The New York Times, February 18, 2011
Deadly Day Around Afghanistan, as Attacks Kill 17
The blast killed one police officer and 10 civilians, said Amir Badshah, the director of the public hospital in Khost
By Alissa J. Rubin
KABUL, Afghanistan — Attacks in four parts of the country left at least 17 people dead on Friday, including two German soldiers, four Afghan police officers and 11 civilians, signaling the tenaciousness of the insurgency even through the winter.
An Afghan policeman inspects the site of a suicide car bomb attack in Khost province February 18, 2011. A suicide car bomb attack on a police checkpoint in eastern Afghanistan on Friday killed at least nine people and injured dozens, health and police officials said. The majority of the dead were civilians, among them three women, said Abdul Hakim Esaaqzai, chief of police for Khost province. Health official Amir Badshah said 30 people had been wounded and many taken to hospitals. (Photo: Reuters/ Stringer)
The most lethal incident occurred in the southeast province of Khost, on the edge of the provincial capital of the same name, where a suicide bomber detonated a car packed with explosives near a police checkpoint in a crowded shopping area.
The blast killed one police officer and 10 civilians, said Amir Badshah, the director of the public hospital in Khost. He said that 39 people were wounded, including five women critically.
Local people described the blast as completely unexpected since Khost City had been relatively calm over the past seven months after an aggressive effort by American troops to capture insurgent leaders and bomb-makers in the area.
The insurgency in Khost, which borders Pakistan, is heavily supported by the Haqqani Network, allies of the Taliban and the Pakistani military and intelligence services based just over the border in the tribal area of North Waziristan.
Naqeeb Isashas, whose car was slightly damaged in the blast, described it as “terrible,” adding that “the ambulances and police did not come quickly and there were bodies all over.”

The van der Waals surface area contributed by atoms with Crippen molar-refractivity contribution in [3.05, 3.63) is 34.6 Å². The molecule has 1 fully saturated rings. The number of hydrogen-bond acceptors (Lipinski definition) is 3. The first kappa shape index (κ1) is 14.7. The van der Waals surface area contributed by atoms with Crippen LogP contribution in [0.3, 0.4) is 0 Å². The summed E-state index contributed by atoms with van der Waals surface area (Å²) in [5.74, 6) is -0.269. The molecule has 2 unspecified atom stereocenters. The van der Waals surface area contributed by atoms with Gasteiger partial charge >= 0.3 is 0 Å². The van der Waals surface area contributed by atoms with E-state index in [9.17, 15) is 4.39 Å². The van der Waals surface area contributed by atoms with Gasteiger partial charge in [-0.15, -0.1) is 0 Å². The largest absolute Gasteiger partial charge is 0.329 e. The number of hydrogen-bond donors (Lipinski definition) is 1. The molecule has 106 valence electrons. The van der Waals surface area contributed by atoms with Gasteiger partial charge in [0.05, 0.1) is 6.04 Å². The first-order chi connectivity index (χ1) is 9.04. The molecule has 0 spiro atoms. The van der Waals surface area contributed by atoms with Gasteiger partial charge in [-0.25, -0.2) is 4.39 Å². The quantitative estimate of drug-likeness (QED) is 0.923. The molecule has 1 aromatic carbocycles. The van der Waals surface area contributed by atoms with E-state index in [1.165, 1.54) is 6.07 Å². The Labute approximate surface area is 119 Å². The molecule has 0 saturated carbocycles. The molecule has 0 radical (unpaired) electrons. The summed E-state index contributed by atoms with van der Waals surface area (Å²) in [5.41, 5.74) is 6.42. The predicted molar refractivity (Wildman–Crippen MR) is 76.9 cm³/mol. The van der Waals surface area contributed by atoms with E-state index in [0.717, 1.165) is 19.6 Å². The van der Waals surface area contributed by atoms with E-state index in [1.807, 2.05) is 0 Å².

The Taliban spokesman for eastern Afghanistan, Zabiullah Mujahid, claimed responsibility for the attack, saying a man named Irshad had driven the car.
The second attack, occurred in Baghlan Province, a part of northern Afghanistan thought to be safe until last summer. A man dressed as an Afghan National Army soldier opened fire on German troops at an outpost in Pul-i-Kumri, where the provincial capital is located.
Gen. Daoud Daoud, the Afghan police commander for the north of the country, said that eight Germans were wounded in the attack, which set off a firefight that lasted more than an hour. NATO and Afghan security forces were still investigating the episode.
Several local people complained about the way the foreign forces treated local residents and said that it was possible that the gunman had been provoked. “This kind of incident is taking place in Baghlan because the foreign forces do not have good behavior with the Afghan forces and then incidents take place,” said Alam Khan, a member of the provincial council.
Mr. Khan added that he and other officials were concerned that the security forces, which have grown quickly over the past year, were not vetted well enough and that it was possible for the Taliban and other insurgents to infiltrate them. “It is too easy for Taliban to target foreigners through this way, and maybe he was someone sent by the Taliban,” he said.
The third attack took place in Nangahar Province, in eastern Afghanistan, when a roadside bomb exploded under a police truck as the men were returning from defusing two other roadside bombs, said Ahmadzia Abdul Zaid, the governor’s spokesman. The explosion occurred in Spinghar District, about 35 miles from Jalalabad, the provincial capital.
“Our security forces were going to defuse two bombs in the region, but as they were coming back from the area another bomb which was placed for them went off,” Mr. Zaid said.
Meanwhile, in southern Afghanistan, a NATO service member was killed in an attack Friday, according to a NATO statement.
Sharifullah Sahak contributed reporting from Kabul, and Afghan employees of The New York Times from Khost, Kunduz and Nangahar.
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